[Desktop Action Window]
Name=Open a New Window
Exec=nautilus --new-window
  • 2
    @techraf Still no joy after editing the files. I'm confused why there are so many nautilus configuration files. What does each do? My system has usr/share/applications/nautilus.desktop, usr/share/applications/nautilus-home.desktop, and usr/share/applications/nautilus-classic.desktop and usr/share/applications/nautilus-autorun-software.desktop, and usr/share/applications/nautilus-connect-server.desktop and usr/share/applications/nautilus-folder-handler.desktop and usr/share/applications/org.gnome.Nautilus.desktop – trinkner Apr 3 '16 at 21:03
  • @trinkner I do not know for what each file exactly is, but these are different launcher-icons for different uses. nautilus-home.desktop e.g. is used for the home-icon in the launcher (open it and look at the comment). You can also create new icons for specific locations. You only have to copy nautilus.desktop and replace %U with the directory. To find it in the dash you have to make sure that there is no entry NotShowIn=Unity. – L31N Apr 4 '16 at 20:35
  • 1
    I succeeded in getting Nautilus to open to my desired folder by making the edits suggested by @techraf. But after the edits, Nautilus continued to open at the default /home/user directory when launched from a pinned launcher bar icon. To solve this, I renamed EVERY nautilus .desktop file in /usr/share/applications by appending .backup to the file name. I appended .backup to the org.gnome.Nautilus.desktop file name. The one file I did not rename was nautilus.desktop, which I edited as suggested by @techraf. Now the launcher icon correctly opens in my desired folder. – trinkner Apr 5 '16 at 18:44
  • 1
    That didn't work either. I'm on ubuntu 18 LTS. This whole thing has been ridiculous. I've tried 30 different things, but I still can't click on a desktop folder and open it. It's amazing to watch time go on and technology regress into uselessness. I thought opening inode/directories was a solved problem. Maybe I'll wait till the next LTS. – Trevor Hickey Jun 8 '18 at 0:46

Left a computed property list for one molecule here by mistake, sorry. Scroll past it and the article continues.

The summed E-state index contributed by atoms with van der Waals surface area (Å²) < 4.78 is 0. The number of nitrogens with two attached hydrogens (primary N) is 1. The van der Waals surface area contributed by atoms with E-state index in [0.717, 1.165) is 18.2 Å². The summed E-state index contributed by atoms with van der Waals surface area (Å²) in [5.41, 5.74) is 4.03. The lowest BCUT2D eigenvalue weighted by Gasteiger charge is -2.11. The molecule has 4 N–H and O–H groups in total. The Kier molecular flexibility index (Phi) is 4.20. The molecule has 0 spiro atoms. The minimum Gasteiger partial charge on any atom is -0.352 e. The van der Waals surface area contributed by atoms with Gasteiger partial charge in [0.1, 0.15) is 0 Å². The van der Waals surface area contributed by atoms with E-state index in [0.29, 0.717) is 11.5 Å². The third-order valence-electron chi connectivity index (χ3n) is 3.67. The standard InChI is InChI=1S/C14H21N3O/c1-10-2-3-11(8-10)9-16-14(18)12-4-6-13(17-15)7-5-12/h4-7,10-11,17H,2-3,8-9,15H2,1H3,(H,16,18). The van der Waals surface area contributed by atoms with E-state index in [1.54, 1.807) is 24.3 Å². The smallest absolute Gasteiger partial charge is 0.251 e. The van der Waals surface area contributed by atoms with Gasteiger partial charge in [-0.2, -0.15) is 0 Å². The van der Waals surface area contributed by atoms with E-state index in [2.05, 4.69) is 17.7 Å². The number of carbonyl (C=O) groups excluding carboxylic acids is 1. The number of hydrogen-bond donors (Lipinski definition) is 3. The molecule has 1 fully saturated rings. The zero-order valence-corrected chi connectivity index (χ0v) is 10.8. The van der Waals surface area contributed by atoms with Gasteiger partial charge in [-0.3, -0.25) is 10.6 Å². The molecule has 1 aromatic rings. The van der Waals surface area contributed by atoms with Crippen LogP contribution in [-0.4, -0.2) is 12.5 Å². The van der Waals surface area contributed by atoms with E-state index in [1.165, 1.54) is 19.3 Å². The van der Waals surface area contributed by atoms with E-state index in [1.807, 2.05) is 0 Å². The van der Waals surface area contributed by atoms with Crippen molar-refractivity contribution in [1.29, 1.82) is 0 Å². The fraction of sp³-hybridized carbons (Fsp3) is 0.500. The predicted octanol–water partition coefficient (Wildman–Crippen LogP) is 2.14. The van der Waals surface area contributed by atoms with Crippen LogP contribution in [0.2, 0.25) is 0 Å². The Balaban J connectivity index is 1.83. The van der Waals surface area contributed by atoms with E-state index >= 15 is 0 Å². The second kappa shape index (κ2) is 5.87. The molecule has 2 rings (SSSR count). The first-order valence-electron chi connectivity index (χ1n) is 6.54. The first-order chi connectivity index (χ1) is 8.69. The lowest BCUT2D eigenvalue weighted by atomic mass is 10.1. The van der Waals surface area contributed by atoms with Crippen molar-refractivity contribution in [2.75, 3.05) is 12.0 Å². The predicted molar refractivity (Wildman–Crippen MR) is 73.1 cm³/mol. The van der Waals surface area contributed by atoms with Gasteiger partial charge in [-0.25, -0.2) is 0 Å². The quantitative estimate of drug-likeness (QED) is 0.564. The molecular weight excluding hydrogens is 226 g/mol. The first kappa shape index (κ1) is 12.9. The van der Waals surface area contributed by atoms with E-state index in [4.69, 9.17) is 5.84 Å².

1

Trying to make this work for a while now. After a lot of frustration, stumbled on something that worked for me:

  • changed all the "Exec" commands in all the files that start with "nautilus"

    Exec=nautilus-autorun-software /home/user/Desktop

  • deleted all existing "Files" icons from my Desktop and /home/user/.local/share/applications folder (had quiet a few of them due to past tries to solve this issue that did not work)

  • changed 3 lines in /usr/share/applications/org.gnome.Nautilus.desktop:

    Exec=nautilus --new-window /home/user/Desktop DBusActivatable=false ... Exec=nautilus --new-window /home/john/Desktop/repos

Note: the Exec command apear twice in org.gnome.Nautilus.desktop! one time at the very last line. changed both.

  • restarted the computer

  • started files from activities (Activities -> Type here to search... -> "Files") and it worked.

I added the Files icon to favorites (with right click -> add to favorites) and it opens the correct folder every time.

This is my org.gnome.Nautilus.desktop file after the change:

   [Desktop Entry]
   Name=Files
   Comment=Access and organize files
   # Translators: Search terms to find this application. Do NOT translate or 
   localize the semicolons! The list MUST also end with a semicolon!
   Keywords=folder;manager;explore;disk;filesystem;
   Exec=nautilus --new-window /home/user/Desktop
   # Translators: Do NOT translate or transliterate this text (this is an icon 
   file name)!
   Icon=org.gnome.Nautilus
   Terminal=false
   Type=Application
   DBusActivatable=false
   StartupNotify=true
   Categories=GNOME;GTK;Utility;Core;FileManager;
   MimeType=inode/directory;application/x-7z-compressed;application/x-7z- 
   compressed-tar;application/x-bzip;application/x-bzip-compressed-tar;a$
   X-GNOME-UsesNotifications=true
   Actions=new-window;
   X-Unity-IconBackgroundColor=#af4853
   X-Ubuntu-Gettext-Domain=nautilus

   OnlyShowIn=Unity;GNOME;

   [Desktop Action new-window]
   Name=New Window
   Exec=nautilus --new-window /home/user/Desktop/repos

Hope it will help.

-1

There is a simpler way:

  • Create an empty file in your desktop.

  • Open it with a text editor, such as gedit.

  • Write the following lines:

    [Desktop Entry]
    Name="Open Nautilus in custom folder"
    Exec="nautilus /path/to/custom/folder"
    Type=Application
    

Save it as nautilus_custom.desktop. Open a terminal and run:

chmod +x $HOME/Desktop/nautilus_custom.desktop

Without quotes. Now you should be able to start Nautilus in you custom folder by double-clicking the file you've just created in your desktop.

  • Sorry, but this is really bad. Never have multiple .desktop files represent the same application in their main command. It will mess up the presence of nautilus in the launcher. – Jacob Vlijm Dec 6 '15 at 19:56